Tuesday, July 27, 2010

Discombobulator Block 5: Tethys

Presented with appropriate mood lighting: the long-awaited Block 5 of the Discombobulator, Tethys!

The currently installed complement consists of:
Here's the usual sequence of build photos. I finally used up all the scrap 3/8" plywood (left over from a years-ago repair job at our previous house) that I've been using to build the bases of these things. I decided I wanted something a bit sturdier anyway, so I got some 5/8" plywood. Here, the rail pieces have been cut and are laying on the base, and the front rail has been glued in position and is clamped on while the glue sets.

All of the rail pieces are in place except for the top rail. The two rear posts (to hold up the top) were cut from a piece of dowel that I had laying around from some long-ago job.

After building the last block (Iapetus), I swore that I'd use its power supply configuration from now on. So of course I changed it again. However, the reason I did so was because I acquired a used Power One triple-voltage supply from a regular poster at Muff's for a very reasonable price. The Power One supplies are functionally and physically interchangeable with the Condor supplies that I usually use. Both are considered good brands; I usually use Condor because that's the brand that Mouser carries.

Here's the supply and the MOTM-990 power distribution board, in place but not yet mounted on the base. It was a little tight, and I wanted to get all the wiring connected before I screwed them down. The supply came with leads already soldered on the +/-15V side, and a power cord installed on the transformer. Unfortunately, someone had used a shielded cable for the power cord. Never ever use shielded cable for power! I had to remove that and make a new one out of zip cord.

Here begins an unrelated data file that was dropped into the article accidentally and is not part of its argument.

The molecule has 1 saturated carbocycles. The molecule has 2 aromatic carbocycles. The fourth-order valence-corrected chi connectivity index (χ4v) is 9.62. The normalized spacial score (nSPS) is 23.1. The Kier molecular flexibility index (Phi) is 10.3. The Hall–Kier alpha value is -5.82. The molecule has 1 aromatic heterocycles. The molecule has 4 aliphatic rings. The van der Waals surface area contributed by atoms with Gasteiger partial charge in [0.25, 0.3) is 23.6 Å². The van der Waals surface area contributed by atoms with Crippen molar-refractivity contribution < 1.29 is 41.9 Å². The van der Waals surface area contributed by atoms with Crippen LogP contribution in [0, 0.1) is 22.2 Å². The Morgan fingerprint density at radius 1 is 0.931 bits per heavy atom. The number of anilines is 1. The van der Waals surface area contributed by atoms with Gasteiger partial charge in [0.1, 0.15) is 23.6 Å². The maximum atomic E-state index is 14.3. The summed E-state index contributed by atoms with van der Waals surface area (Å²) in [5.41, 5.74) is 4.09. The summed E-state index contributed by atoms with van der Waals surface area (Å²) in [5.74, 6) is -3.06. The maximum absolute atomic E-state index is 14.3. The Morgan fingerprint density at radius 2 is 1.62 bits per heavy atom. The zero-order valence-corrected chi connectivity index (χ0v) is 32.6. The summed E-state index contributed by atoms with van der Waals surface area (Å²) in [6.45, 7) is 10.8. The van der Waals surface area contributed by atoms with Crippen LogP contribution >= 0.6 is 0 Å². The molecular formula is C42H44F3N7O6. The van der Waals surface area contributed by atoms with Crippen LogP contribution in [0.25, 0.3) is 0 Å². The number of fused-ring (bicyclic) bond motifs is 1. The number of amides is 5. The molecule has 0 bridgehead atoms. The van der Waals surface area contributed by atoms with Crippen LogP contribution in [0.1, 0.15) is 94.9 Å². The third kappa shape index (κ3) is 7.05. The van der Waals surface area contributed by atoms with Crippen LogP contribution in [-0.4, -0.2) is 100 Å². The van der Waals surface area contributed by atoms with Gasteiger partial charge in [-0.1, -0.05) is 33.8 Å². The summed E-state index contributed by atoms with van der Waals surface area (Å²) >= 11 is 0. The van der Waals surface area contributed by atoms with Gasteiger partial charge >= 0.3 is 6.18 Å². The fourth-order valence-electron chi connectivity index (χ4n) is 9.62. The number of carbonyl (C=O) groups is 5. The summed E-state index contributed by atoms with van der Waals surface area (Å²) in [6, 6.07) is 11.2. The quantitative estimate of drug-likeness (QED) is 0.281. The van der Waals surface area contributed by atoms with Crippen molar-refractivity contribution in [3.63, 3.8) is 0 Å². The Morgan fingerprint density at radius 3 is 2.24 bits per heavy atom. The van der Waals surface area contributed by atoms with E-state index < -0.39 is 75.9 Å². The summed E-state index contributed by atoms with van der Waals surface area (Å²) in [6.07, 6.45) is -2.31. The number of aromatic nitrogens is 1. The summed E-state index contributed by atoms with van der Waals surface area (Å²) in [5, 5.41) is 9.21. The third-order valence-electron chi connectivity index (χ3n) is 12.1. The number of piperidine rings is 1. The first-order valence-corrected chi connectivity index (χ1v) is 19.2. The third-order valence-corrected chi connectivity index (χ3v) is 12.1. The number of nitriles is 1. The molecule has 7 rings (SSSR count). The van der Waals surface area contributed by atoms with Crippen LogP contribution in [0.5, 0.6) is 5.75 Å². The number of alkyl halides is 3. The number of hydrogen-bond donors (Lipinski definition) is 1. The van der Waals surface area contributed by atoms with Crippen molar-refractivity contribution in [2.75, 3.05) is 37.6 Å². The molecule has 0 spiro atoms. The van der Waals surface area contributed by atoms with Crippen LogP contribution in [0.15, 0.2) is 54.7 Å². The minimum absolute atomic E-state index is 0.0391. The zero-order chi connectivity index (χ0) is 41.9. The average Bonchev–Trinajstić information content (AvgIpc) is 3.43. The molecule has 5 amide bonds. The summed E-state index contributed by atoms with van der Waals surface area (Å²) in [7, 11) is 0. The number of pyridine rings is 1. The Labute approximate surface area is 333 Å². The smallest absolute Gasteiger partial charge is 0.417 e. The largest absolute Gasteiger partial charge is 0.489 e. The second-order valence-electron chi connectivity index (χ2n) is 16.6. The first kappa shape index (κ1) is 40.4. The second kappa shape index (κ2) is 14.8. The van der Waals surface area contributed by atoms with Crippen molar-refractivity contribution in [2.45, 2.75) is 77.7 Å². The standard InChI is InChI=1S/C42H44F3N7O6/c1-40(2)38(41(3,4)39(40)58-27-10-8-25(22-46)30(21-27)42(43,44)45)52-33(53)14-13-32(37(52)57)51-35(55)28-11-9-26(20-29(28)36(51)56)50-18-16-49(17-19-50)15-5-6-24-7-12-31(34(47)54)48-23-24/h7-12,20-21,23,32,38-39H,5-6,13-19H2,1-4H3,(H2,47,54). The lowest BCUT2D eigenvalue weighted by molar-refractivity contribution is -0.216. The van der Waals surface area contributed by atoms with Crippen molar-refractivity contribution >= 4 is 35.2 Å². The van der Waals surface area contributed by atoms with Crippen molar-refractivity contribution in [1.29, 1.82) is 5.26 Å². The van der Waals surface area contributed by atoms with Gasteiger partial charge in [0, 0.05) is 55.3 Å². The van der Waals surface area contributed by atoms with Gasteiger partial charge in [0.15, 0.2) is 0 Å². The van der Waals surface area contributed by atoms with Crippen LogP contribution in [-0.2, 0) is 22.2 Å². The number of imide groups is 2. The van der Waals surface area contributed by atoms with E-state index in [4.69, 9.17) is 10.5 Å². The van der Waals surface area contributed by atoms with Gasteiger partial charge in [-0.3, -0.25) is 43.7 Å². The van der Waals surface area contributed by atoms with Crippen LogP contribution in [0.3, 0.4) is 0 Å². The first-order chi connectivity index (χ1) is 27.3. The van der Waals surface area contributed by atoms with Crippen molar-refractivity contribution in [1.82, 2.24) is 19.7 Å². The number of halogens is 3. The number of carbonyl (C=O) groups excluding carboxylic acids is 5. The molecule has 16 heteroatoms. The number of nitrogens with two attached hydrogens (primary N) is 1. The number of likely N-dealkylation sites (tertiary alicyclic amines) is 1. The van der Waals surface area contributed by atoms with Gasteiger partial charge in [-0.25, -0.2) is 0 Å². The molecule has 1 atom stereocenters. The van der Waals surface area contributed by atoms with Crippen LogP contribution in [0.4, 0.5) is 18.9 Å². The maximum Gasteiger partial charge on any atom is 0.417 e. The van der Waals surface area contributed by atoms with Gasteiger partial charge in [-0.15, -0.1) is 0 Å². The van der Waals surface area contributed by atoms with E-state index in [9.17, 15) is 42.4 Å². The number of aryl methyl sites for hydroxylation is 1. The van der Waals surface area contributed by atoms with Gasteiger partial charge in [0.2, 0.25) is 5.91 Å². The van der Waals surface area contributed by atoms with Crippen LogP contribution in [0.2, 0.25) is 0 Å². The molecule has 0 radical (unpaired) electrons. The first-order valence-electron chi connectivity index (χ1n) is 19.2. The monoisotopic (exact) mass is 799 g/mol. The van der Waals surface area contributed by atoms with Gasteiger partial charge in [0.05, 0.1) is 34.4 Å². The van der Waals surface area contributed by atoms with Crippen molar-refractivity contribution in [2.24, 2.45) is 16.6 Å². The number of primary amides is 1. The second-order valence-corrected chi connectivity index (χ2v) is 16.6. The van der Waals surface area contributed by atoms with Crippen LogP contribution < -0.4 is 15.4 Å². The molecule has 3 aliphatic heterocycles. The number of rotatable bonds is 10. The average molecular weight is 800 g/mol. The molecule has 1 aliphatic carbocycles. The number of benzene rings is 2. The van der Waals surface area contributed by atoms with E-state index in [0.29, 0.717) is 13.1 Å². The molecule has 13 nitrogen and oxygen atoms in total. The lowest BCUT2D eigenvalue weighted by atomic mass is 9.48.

Here is the completed power supply installation. The +/-15V comes from the part of the supply to the right of the transformer; the last owner had configured it for 12V, and I had to track down and remove two soldered jumpers to convert it to 15V. Fortunately, the instructions for how to do so are printed on the back of the chassis. The +5V comes from the smaller board to the left of the transformer. Everything is wired to the MOTM-995 distribution board, which has connectors for both MOTM 4-pin and 6-pin standards. The 6-pin connectors have the +5V and can be used to power a Dotcom or similar module, by constructing an adaptor cable. The line cord comes in at the bottom left of the picture and has an in-line AGC standard fuse holder on the hot side. I fuse these at 1A.

Some close-ups of the installed modules. First, the bank of MOTM-310 VCOs. I bought these as a package; I intend to use them for FM experimenting.

The Mankato Filter. This is an unusual filter, designed originally by Thomas Henry, that produces different response characteristics depending on which of the output jacks in the big circle you plug into. When the resonance is turned up to self-oscillation, it becomes an 8-phase sine wave VCO; each output jack is 45 degrees advanced from the previous one.

The Encore Frequency Shifter. Unlike a pitch shifter, a frequency shifter shifts each partial in the input signal by the same amount, in terms of Hz. This means that, unlike the pitch shifter, it does not maintain the harmonic relationships that are present in the input signal. Frequency shifters are complex circuits and are usually very expensive; Encore figured out how to build a less expensive one by using a microprocessor to generate internal control signals. It is capable of doing quite brutal things to a signal! The MOTM-formatted version was out of production for a long time, but when Encore announced they were doing another run of them early this year, I jumped on it.

I'll have reviews and sound samples of these coming up over the next two weeks.

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